Western Siouan languages
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|central North America|
Pre-contact distribution of the Western Siouan languages
The Western Siouan languages, also called Siouan proper or simply Siouan, are a large language family native to North America. They are closely related to the Catawban languages, sometimes called Eastern Siouan, and together with them constitute the Siouan (Siouan–Catawban) language family.
Linguistic and historical records indicate a possible southern origin of the Siouan people, with migrations over a thousand years ago from North Carolina and Virginia to Ohio. Some continued down the Ohio River to the Mississippi and up to the Missouri, and others across Ohio to what is now Illinois, Wisconsin, and Minnesota, home of the Dakota.
The Siouan family proper consists of some 18 languages and various dialects:
I. Missouri River Siouan (AKA Crow–Hidatsa)
- 1. Crow (AKA Absaroka, Apsaroka, Apsaalooke, Upsaroka)
- 2. Hidatsa (AKA Gros Ventre, Minitari, Minnetaree)
II. Mandan Siouan
III. Mississippi Valley Siouan (AKA Central Siouan)
- ? Michigamea (†)
- A. Dakotan (AKA Sioux–Assiniboine–Stoney)
- 4. Sioux
- 5. Assiniboine (AKA Assiniboin, Nakhóta, Nakhóda, Nakhóna)
- 6. Stoney (AKA Alberta Assiniboine, Nakhóda)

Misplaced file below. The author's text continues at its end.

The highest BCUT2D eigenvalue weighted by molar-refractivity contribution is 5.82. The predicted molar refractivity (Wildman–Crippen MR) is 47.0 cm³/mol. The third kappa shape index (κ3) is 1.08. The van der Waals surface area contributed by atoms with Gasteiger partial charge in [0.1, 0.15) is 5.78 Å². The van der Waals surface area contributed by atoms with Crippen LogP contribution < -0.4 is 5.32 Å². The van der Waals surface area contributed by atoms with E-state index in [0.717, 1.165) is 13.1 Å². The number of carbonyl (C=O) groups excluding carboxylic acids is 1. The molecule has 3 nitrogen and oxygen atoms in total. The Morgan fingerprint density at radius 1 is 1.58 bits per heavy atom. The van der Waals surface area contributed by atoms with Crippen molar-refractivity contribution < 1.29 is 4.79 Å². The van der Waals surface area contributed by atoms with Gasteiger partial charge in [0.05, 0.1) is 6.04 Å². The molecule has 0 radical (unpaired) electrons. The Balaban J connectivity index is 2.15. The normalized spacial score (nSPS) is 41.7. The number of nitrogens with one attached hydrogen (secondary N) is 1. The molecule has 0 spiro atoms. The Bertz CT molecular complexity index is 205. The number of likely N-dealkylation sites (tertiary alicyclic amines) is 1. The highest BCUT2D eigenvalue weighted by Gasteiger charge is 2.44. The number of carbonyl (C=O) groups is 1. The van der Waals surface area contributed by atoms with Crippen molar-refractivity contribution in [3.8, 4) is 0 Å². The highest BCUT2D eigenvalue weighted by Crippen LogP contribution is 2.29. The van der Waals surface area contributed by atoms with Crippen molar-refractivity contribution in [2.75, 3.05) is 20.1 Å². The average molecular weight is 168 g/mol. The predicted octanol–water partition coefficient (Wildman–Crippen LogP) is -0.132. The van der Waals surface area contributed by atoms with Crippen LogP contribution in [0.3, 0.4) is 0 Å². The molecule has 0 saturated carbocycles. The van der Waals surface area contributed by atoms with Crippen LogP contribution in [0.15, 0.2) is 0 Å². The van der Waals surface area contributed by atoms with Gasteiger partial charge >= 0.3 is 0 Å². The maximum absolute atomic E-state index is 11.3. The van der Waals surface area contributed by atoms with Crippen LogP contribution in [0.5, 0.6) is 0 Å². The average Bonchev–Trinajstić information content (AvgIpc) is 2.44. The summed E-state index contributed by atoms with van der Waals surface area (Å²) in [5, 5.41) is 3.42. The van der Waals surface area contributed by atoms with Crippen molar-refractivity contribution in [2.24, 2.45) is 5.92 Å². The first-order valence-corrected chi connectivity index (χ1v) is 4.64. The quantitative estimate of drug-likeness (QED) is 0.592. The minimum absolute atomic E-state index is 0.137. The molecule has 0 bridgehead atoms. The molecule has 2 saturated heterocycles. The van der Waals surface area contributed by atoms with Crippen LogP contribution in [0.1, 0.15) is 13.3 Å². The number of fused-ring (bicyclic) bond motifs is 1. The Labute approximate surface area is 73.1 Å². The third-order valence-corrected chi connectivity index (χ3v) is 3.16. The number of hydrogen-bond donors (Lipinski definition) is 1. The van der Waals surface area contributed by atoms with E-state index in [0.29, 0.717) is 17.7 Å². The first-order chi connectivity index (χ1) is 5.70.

- B. Chiwere–Winnebago (AKA Chiwere)
- C. Dhegiha
IV. Ohio Valley Siouan (AKA Southeastern Siouan) (†)
- A. Virginia Siouan (AKA Tutelo) (†)
- B. Mississippi Siouan (AKA Ofo–Biloxi) (†)
(†) – Extinct language
Another view of both the Dakotan and Mississippi Valley branches is to represent them as dialect continuums.
All the Virginia Siouan dialects listed here are thought to have been closely related to one another; the term Tutelo language is also used in reference to their common tongue.
- Parks, Douglas R.; & Rankin, Robert L. (2001). "The Siouan languages", in R. J. DeMallie (Ed.), Handbook of North American Indians: Plains (Vol. 13, Part 1, pp. 94–114). W. C. Sturtevant (Gen. Ed.). Washington, D.C.: Smithsonian Institution. ISBN 0-16-050400-7.
- Rood, David S.; & Taylor, Allan R. (1996). "Sketch of Lakhota, a Siouan language", in Handbook of North American Indians: Languages (Vol. 17, pp. 440–482). Washington DC: Smithsonian Institution.
- Ullrich, Jan. (2008). New Lakota Dictionary: Incorporating the Dakota Dialects of Santee–Sisseton and Yankton–Yanktonai (Lakota Language Consortium). ISBN 0-9761082-9-1.
- In which case the greater family is called Siouan–Catawban